The plot of Morley Torgov’s latest mystery novel, like his previous Murder in A-Major, revolves around real figures from the world of classical music — in this case Richard Wagner and his young wife-to-be, Cosima von Bülow, daughter of his friend Franz Liszt. Cosima’s current husband Hans van Bülow is on hand as well, since he is conducting the premiere of Wagner’s new opera, Die Meistersinger von Nürnberg.
Rehearsal is underway in Munich when Chief Inspector Hermann Preiss, who narrates, is called in to investigate a disturbing message Wagner has received. It says, “June 21 will be the day of your ruination.” Dead bodies keep appearing, including that of the star heldentenor Wolfgang Grilling, who had been the main suspect in the threat against Wagner. Grilling was furious because Wagner had given the lead tenor role in his new opera to an unknown singer who had shown up at auditions, and saddled Grilling with the apparently demeaning buffo role of Beckmesser. But what Torgov doesn’t seem to realize is that Grilling would undoubtedly have been especially vexed because he, a heldentenor, had been given a role written for a light baritone — a different range, colour and weight of voice altogether.
This setting allows Torgov to paint a vivid picture of Wagner rehearsing his opera. When Father Owen Lee gave one of his insightful books on Wagner the title The Terrible Man and His Truthful Art, he summed up what Torgov manages to capture in his plot, which revolves around the horridness of the man and the glory of his music. To add authenticity, Torgov wisely consulted the journals that Wagner’s ballet-master Richard Fricke kept while working with the composer on the premiere of the Ring Cycle.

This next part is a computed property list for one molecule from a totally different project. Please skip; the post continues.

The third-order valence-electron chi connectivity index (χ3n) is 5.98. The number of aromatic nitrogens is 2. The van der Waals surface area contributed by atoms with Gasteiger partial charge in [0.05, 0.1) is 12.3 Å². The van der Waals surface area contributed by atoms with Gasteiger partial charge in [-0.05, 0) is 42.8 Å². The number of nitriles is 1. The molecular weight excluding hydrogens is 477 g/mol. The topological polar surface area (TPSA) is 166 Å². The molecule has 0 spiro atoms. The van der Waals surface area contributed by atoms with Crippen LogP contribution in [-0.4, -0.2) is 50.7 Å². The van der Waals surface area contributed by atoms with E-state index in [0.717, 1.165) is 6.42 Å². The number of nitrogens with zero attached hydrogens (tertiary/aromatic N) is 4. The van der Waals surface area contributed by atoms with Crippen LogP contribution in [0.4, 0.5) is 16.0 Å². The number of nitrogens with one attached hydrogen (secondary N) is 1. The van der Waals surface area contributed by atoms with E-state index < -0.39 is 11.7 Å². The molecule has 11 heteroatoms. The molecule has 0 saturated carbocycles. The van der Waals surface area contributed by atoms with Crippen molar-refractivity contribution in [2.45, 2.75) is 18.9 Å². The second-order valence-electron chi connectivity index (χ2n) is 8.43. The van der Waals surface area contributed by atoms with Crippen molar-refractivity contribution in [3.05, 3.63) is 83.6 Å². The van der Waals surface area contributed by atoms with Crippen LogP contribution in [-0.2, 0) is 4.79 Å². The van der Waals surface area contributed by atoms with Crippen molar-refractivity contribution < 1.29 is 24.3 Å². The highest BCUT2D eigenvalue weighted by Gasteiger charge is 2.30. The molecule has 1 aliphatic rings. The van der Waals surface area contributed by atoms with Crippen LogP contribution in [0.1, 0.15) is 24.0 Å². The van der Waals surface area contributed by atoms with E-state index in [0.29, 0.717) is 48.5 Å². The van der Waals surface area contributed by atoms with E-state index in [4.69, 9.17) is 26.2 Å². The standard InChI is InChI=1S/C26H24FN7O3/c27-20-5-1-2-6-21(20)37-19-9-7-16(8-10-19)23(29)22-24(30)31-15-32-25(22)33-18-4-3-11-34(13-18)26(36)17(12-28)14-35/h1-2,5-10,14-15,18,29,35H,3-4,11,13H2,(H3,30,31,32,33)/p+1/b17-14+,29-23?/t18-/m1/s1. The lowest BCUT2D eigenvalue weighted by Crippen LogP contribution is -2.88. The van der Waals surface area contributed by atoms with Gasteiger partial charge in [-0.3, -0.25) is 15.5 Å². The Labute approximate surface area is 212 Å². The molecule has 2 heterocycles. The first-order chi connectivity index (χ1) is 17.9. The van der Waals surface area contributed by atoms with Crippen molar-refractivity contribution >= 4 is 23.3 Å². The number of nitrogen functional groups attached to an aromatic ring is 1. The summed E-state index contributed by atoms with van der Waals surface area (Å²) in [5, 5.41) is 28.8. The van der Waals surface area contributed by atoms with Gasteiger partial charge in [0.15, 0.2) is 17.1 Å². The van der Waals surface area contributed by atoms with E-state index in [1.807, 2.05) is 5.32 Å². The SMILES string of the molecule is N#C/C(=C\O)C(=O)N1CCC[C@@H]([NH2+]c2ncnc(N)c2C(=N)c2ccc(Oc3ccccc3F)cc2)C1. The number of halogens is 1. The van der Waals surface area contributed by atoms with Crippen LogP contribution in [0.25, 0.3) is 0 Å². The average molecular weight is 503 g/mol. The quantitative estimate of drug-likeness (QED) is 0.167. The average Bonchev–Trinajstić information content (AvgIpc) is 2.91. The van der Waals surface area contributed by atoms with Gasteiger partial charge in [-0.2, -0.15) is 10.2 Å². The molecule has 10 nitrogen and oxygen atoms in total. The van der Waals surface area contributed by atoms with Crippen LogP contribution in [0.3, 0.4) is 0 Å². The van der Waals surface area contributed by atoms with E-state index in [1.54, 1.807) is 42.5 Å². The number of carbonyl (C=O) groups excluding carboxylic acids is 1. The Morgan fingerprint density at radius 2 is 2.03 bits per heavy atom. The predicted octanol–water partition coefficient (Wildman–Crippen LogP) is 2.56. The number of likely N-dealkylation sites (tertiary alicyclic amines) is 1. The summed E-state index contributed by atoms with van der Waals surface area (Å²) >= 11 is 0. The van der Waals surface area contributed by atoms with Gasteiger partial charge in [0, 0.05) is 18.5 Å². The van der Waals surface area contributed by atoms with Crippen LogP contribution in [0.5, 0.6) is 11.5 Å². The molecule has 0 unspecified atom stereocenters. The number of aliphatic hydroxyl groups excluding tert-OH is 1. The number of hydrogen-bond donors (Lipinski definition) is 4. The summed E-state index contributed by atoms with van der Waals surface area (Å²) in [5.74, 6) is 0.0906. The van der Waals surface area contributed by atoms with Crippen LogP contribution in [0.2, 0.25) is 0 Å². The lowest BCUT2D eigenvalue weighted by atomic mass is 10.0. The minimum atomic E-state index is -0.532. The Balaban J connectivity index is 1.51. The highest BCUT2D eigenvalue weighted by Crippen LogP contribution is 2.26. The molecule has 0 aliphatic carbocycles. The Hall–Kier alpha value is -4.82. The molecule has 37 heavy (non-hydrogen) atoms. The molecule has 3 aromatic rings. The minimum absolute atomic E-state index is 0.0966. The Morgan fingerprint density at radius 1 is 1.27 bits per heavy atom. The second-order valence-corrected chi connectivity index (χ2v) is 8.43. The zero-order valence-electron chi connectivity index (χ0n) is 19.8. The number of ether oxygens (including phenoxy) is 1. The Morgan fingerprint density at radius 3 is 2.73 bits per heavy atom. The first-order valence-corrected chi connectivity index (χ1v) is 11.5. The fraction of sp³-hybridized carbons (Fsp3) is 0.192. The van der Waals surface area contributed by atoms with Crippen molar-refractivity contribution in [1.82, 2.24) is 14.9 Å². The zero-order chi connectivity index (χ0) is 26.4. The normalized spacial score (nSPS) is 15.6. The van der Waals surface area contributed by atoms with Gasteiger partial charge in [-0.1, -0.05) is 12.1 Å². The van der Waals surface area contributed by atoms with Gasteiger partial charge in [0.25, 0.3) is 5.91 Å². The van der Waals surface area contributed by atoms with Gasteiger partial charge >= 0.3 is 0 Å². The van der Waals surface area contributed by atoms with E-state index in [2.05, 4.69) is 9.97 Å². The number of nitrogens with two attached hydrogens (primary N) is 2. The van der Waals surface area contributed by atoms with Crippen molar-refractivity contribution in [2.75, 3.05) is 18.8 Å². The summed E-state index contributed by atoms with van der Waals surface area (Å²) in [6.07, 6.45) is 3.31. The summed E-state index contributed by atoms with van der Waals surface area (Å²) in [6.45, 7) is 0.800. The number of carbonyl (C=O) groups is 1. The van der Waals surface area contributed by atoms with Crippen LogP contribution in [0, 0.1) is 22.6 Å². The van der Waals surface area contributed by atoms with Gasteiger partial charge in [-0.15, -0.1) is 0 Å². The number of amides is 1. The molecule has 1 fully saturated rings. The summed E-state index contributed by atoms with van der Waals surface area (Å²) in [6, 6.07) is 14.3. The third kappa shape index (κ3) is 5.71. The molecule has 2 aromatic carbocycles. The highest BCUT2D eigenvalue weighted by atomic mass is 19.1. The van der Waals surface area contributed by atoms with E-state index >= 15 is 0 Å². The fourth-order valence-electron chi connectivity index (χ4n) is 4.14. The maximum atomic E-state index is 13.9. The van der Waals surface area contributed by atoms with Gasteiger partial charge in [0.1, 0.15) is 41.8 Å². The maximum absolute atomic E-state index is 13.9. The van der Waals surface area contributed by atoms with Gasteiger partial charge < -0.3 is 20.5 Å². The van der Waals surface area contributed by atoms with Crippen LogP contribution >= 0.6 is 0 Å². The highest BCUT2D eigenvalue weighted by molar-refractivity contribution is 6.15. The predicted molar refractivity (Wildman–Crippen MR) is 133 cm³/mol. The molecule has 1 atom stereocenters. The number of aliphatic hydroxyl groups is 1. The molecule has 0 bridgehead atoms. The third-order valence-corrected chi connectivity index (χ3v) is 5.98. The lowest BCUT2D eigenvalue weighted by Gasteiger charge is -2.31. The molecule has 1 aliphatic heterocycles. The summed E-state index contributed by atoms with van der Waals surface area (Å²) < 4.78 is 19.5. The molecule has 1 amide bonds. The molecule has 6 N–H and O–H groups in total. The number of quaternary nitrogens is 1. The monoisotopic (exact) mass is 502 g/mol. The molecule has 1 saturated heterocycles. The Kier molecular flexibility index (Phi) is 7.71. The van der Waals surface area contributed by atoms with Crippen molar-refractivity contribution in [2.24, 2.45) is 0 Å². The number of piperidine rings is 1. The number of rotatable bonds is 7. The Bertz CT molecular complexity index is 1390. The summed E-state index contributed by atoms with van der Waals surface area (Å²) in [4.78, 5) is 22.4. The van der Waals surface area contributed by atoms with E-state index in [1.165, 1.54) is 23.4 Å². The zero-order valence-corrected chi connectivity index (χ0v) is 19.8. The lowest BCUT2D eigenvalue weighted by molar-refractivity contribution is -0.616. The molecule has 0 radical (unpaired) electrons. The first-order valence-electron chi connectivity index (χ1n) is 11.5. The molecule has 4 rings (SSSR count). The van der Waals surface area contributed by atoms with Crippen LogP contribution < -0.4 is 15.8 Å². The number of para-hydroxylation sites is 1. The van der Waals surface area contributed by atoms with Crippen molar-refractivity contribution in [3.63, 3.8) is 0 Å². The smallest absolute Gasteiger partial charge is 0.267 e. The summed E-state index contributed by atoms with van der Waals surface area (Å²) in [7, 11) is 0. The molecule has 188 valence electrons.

Because this story is set in 1868 Torgov gets away with referring to Preiss as “the only policeman in Europe who takes an interest in opera.” Books featuring opera-loving detectives like Sherlock Holmes, Inspector Morse and Kurt Wallander may have been written earlier, but they all take place later.
With his imaginative plotting, Torgov has found an effective way to present the complicated questions surrounding Wagner’s — and Cosima’s — deep-seated anti-Semitism. Whether Wagner intended Beckmesser to be the anti-Semitic figure of fun that Torgov paints him is open to debate. In any case, Torgov deftly conveys the transcendent power of Wagner’s music through his novel, if far-fetched, twist to the convoluted plot. It’s worthy of Hitchcock in the way it uses the interpretation of a song as a plot device — rather like Die Meistersinger itself, for that matter.
But it’s the characters, fictional like Preiss, real like Wagner, that kept me reading so eagerly. Torgov is at his best creating characters, and Preiss is at his most sardonic and colourful describing them. Preiss seems to be aware of this, since part way through the case he comments, “I was a curator, not of a collection of tangible evidence, but of a collection of people — living curiosities, flesh and blood to the eye yet unfathomable, untrustworthy, conniving, everyone seemingly filing onto my stage carrying his or her own bundle of plots and lies, and at the centre of the stage, Richard Wagner himself, principal plotter and liar.”